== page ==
W M P

It is seen that 2I and fl2 are numerically equal, a result which could be established using the Reciprocal Theorem. This is a useful property since in general f f and the effect is to reduce the number of separate calculations required. It should be further noted that whilst 2, ,2, 2l is an angular displacement and 12 a linear displacement. The evaluation of the flexibility coefficients provides the displacements at selected points in the structure due to unit values of the associated,...

Preliminary assessment

Site investigation in the overall sense is the process by which the various factors influencing the selection and use of the most appropriate location for a project are evaluated. Identification of the primary factors aids the initial selection of the site. Thus whereas topography and the geology determine the site of a dam, minimal environmental pollution requirements often define the location of an airport and preferential government aid that of a new industrial development. Each of the...

Seepage and flow nets

A flow net is a graphical representation of the pattern of the seepage or flow of water through a permeable soil. It is possible, by means of a flow net, to calculate the hydrostatic uplift on a structure such as a dam or barrage, the amount of seepage It is common practice to start the analysis by assuming a uniform distribution off(x) (say (.*) 1.0) across the slip. Some authors have indicated that variations in the shape of the f(x) distribution have little effect on the factor of safety...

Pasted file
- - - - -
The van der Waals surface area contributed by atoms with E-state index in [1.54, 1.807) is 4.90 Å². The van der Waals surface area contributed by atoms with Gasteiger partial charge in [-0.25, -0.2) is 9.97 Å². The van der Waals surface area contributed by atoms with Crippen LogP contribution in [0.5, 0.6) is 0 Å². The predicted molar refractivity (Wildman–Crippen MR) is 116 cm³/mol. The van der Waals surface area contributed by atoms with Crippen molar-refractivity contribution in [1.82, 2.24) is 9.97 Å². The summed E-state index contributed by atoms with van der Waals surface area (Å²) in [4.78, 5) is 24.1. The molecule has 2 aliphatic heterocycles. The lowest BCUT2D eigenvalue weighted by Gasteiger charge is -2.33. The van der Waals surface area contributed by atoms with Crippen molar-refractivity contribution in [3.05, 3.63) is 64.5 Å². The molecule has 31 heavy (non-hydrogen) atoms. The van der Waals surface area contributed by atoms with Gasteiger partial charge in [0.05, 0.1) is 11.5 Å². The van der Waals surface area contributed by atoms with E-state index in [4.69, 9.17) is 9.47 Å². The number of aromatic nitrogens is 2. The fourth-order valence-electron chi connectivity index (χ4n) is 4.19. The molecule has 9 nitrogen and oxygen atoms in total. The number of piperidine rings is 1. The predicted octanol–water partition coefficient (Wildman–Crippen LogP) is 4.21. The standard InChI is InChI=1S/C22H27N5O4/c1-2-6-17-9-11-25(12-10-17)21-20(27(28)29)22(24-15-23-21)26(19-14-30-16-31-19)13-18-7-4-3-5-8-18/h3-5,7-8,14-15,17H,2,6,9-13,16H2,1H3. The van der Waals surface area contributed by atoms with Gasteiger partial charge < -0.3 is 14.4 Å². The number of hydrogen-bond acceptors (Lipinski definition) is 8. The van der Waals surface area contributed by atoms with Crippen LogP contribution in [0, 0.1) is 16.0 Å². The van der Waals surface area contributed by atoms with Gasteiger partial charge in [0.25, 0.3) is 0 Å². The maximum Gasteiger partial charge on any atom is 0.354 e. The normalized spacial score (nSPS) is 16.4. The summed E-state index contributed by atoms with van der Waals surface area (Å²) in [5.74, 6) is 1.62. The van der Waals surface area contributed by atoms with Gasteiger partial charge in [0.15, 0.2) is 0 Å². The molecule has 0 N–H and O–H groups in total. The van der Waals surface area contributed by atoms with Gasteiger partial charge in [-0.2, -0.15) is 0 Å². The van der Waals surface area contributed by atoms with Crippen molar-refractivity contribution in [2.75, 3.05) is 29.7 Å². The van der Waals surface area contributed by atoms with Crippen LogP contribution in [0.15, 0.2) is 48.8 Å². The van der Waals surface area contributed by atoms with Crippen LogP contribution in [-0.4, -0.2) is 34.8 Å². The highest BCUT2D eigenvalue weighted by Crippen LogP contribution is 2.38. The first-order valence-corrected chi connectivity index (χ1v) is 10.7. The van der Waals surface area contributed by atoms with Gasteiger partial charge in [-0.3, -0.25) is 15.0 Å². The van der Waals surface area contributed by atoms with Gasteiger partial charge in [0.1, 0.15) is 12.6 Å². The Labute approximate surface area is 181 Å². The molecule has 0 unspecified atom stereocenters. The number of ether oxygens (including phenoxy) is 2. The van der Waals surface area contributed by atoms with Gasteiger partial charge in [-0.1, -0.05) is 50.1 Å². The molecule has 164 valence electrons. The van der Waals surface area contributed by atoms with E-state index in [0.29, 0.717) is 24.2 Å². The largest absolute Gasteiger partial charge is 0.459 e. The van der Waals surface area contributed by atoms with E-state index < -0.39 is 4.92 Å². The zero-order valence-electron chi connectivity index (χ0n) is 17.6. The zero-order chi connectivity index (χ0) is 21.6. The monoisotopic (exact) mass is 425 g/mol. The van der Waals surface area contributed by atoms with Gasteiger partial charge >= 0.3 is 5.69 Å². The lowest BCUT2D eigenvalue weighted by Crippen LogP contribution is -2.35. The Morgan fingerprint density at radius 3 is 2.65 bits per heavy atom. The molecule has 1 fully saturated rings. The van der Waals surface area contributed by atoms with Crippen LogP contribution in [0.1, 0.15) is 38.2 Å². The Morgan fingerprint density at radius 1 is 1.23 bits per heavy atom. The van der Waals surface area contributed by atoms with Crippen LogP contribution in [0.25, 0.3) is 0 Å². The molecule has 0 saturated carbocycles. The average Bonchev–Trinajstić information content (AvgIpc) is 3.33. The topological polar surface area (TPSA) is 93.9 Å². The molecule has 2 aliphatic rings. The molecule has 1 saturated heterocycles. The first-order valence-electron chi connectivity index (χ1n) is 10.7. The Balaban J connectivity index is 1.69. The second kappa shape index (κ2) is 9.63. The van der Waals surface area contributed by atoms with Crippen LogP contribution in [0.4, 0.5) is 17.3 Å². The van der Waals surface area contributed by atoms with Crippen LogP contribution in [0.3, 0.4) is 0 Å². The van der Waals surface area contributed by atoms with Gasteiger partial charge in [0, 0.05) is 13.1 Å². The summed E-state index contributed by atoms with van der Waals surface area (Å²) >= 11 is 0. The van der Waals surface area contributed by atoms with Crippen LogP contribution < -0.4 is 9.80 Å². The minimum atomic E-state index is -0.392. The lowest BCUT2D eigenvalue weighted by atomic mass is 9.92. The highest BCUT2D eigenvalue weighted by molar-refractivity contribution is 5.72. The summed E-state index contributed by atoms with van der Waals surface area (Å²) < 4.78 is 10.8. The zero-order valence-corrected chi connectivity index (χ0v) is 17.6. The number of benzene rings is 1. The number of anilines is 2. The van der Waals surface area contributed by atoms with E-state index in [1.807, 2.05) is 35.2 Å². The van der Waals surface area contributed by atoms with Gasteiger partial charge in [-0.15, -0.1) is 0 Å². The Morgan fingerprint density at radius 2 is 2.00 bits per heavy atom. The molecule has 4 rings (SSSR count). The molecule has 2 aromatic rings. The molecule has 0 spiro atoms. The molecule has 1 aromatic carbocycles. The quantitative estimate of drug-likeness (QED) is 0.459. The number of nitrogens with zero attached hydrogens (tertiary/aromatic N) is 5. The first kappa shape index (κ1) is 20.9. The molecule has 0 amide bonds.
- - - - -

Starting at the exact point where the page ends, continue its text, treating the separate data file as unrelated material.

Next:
Flow Chart For Slope Stability In

Figure 10.13 An illustration of the size-dependence of shear stress-deformation behaviour for nonplanar joints. (After Bandis, Lumsden and Barton (1981) 'Experimental studies of scale effects on the shear behaviour of rock joints'. Int. J. Rock Mech. Min. Sci., 18) The analysis of a rock structure should not start without first preparing a complete statement of the factors involved. These usually include the geometry and intended purpose of the structure together with the main elements of the...

Q O

Figure 9.14 Variation of strain influence factor with depth. (After Schmertmann (1970) 'Static cone to compute elastic settlement over sand', Proc. Am. Soc. Civ. Engrs, 98 Simons and Menzies (1977) A short course in foundation engineering. Butterworths, London) The problem of earth pressure is the oldest soil mechanics problem. Active pressure is the lowest pressure which a retaining structure must be capable of resisting in order to prevent a soil mass from collapsing. The highest pressure...